After graduating from BGSU, Pees began his coaching career at Elmwood High School in nearby Bloomdale, Ohio. From there, he ascended to the college ranks, coaching at the University of Findlay, Miami University, U.S. Naval Academy, University of Toledo, University of Notre Dame, Michigan State University and Kent State University.
Pees retired from the Ravens after the 2017 season but was lured to Tennessee by a former player and a once-in-a-lifetime opportunity.
“My wife and I had even gone to the trouble of talking to our financial adviser and getting everything all mapped out to see when we would start our pension from the NFL,” Pees said. “We were at our house in Michigan and I got a call from Mike Vrabel saying that he had just taken the Tennessee Titans head coaching job. Mike played for me in New England. Not only was I his position coach, but I was his defensive coordinator. We had a very close player-coach relationship.
“He said he wanted to hire me as the defensive coordinator. I looked at my wife across the room and she had already made a reservation for a river cruise for us and other things, but he just made the offer too enticing. One thing that made it impossible to turn down was, he had hired my son Matt as an assistant coach. It was just an unbelievable opportunity to have a chance to work with my son — that’s a bucket list type of thing. It was a done deal.”
With Pees in charge of the Titans defense last season, the team ranked third in the NFL in scoring defense and eighth overall in total defense.
“I came back really for a final year, but I liked it so much that I decided to coach again this season,” he said. “I couldn’t have been prouder of this group. The guys really bought in, and we had a top 10 defense again this year in Tennessee.”
Pees said his degree in education has been instrumental in having a successful career as a coach.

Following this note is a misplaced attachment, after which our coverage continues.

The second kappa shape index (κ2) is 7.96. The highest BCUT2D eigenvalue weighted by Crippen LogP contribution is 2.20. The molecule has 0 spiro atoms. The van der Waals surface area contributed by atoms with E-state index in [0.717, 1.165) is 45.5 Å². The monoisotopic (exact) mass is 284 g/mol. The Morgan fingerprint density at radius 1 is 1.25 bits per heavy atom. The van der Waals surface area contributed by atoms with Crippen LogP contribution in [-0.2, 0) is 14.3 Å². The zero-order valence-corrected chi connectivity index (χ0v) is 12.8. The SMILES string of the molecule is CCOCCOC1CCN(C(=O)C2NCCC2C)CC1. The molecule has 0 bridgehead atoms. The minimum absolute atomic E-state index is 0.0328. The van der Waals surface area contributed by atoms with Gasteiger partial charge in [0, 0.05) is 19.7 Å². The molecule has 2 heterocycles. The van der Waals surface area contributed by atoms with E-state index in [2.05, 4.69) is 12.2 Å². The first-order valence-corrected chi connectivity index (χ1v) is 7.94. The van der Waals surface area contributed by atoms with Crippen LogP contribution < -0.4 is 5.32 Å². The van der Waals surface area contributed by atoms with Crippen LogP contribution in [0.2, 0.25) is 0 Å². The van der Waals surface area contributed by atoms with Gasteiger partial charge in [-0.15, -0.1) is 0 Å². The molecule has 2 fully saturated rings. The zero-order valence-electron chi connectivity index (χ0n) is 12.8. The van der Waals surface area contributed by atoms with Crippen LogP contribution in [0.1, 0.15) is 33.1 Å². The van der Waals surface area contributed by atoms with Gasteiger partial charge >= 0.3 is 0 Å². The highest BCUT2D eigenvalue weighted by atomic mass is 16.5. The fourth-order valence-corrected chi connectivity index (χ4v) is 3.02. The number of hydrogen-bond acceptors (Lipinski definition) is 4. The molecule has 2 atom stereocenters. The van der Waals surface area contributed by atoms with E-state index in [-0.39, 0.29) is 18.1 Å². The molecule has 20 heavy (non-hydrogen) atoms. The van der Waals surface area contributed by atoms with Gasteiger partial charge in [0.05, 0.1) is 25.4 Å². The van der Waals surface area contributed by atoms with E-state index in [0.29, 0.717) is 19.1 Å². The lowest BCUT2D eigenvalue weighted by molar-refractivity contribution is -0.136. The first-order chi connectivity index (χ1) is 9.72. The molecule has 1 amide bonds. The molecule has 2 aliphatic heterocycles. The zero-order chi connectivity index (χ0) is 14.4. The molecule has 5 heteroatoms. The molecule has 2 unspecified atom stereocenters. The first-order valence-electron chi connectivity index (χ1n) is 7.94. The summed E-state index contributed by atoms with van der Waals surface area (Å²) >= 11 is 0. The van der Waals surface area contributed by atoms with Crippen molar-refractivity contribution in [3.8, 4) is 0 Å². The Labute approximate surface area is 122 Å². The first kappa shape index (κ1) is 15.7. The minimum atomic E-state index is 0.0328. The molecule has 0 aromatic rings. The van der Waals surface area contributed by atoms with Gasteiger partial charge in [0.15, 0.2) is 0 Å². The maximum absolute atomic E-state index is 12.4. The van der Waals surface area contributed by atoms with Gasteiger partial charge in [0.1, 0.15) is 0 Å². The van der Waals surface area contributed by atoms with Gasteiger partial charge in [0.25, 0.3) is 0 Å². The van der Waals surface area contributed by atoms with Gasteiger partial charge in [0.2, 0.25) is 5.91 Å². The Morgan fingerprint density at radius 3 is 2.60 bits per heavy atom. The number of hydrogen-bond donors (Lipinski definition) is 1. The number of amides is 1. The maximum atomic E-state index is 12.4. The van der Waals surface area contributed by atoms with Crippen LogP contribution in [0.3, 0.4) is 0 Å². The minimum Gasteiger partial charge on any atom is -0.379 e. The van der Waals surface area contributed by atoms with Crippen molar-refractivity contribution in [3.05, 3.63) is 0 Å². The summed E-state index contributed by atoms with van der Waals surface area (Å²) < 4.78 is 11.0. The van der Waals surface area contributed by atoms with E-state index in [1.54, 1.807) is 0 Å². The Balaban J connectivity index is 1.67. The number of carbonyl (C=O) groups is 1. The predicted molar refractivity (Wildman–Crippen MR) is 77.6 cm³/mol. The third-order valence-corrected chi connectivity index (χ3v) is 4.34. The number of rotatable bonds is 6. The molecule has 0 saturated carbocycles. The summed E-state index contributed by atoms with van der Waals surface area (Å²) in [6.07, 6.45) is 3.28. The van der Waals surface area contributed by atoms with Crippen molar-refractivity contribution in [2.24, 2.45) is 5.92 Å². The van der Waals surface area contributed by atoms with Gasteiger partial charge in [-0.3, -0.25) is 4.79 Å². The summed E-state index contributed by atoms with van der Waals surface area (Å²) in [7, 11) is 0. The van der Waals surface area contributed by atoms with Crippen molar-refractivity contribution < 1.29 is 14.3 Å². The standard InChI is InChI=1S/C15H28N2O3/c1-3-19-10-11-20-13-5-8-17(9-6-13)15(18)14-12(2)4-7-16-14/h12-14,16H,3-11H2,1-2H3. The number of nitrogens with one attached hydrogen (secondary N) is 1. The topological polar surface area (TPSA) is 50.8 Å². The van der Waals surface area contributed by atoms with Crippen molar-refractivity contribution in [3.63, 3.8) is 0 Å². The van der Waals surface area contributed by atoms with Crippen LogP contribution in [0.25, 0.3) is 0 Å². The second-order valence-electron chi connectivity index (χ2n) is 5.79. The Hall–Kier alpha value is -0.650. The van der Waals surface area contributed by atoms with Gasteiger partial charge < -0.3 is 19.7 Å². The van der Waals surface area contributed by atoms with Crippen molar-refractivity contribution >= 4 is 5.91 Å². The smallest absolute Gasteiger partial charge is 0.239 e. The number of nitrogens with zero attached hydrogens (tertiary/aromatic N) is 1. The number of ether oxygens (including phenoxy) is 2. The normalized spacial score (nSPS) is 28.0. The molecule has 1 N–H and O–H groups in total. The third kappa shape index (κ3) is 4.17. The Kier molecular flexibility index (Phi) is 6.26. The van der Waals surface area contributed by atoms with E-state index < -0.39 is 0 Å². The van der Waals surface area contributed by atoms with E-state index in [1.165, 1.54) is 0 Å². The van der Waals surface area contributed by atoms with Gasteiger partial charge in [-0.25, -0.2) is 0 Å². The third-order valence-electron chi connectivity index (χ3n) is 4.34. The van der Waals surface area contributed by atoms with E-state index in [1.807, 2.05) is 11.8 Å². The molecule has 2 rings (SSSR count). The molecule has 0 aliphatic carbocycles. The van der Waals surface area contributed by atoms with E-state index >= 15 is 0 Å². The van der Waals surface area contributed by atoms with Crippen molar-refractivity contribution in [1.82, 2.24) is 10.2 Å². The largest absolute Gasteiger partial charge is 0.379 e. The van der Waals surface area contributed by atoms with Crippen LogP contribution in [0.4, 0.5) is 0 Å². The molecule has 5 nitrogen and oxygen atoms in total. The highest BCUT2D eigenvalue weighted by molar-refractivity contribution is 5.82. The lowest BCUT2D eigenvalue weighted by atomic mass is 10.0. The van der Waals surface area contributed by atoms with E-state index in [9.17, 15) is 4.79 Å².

“I was happy being a high school coach and a high school teacher and I could have done that the rest of my life,” he said. “My path just kind of drifted off in a different direction; other coaching opportunities became available and I decided to take them. It all goes back to, if I’ve had some success, I feel like it’s all been because I was a teacher.
“One of the things that make me the proudest is when players tell me that I taught them and I treated them right. It means more than the Super Bowls and the defensive awards — the feedback I get back from the players when they’re not playing anymore — that they thought I was a good teacher.
“There are a lot of guys out there with a lot of knowledge in football, but everybody doesn’t learn the same way. Some people learn visually and some can read the topic and retain it — there are lots of different ways — and that’s something you learn in education. I think that’s all about being a teacher. Hopefully, in my 46 years I’ve been able to do that.”
In 2015, Pees received the Ohio’s Finest Award from Ohio State University. In 2018, he was awarded the University of Findlay’s Lifetime Achievement Award. He is a member of the Hardin Northern High School, Hardin County and the University of Findlay halls of fame. Next month, he will be inducted into the Ohio High School Football Coaches Hall of Fame in Columbus.
He and his wife, Melody, have six children and 11 grandchildren.